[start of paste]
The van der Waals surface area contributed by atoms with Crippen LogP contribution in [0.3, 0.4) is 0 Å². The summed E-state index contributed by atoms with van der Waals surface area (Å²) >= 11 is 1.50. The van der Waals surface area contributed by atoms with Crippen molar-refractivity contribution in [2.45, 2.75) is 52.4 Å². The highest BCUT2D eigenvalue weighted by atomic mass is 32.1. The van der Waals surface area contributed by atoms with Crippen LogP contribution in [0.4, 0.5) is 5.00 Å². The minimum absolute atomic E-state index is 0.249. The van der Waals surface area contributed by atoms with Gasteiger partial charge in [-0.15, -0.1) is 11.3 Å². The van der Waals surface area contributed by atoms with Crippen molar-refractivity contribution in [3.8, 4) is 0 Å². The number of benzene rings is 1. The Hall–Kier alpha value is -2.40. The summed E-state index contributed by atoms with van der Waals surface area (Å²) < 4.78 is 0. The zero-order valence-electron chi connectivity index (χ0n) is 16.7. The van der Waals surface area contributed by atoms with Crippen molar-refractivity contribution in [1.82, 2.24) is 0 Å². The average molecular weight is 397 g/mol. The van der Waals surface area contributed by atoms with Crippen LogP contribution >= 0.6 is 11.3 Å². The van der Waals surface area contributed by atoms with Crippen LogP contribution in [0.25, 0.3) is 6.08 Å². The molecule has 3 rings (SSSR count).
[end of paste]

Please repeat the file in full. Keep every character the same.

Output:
The van der Waals surface area contributed by atoms with Crippen LogP contribution in [0.3, 0.4) is 0 Å². The summed E-state index contributed by atoms with van der Waals surface area (Å²) >= 11 is 1.50. The van der Waals surface area contributed by atoms with Crippen molar-refractivity contribution in [2.45, 2.75) is 52.4 Å². The highest BCUT2D eigenvalue weighted by atomic mass is 32.1. The van der Waals surface area contributed by atoms with Crippen LogP contribution in [0.4, 0.5) is 5.00 Å². The minimum absolute atomic E-state index is 0.249. The van der Waals surface area contributed by atoms with Gasteiger partial charge in [-0.15, -0.1) is 11.3 Å². The van der Waals surface area contributed by atoms with Crippen molar-refractivity contribution in [3.8, 4) is 0 Å². The number of benzene rings is 1. The Hall–Kier alpha value is -2.40. The summed E-state index contributed by atoms with van der Waals surface area (Å²) < 4.78 is 0. The zero-order valence-electron chi connectivity index (χ0n) is 16.7. The van der Waals surface area contributed by atoms with Crippen molar-refractivity contribution in [1.82, 2.24) is 0 Å². The average molecular weight is 397 g/mol. The van der Waals surface area contributed by atoms with Crippen LogP contribution >= 0.6 is 11.3 Å². The van der Waals surface area contributed by atoms with Crippen LogP contribution in [0.25, 0.3) is 6.08 Å². The molecule has 3 rings (SSSR count).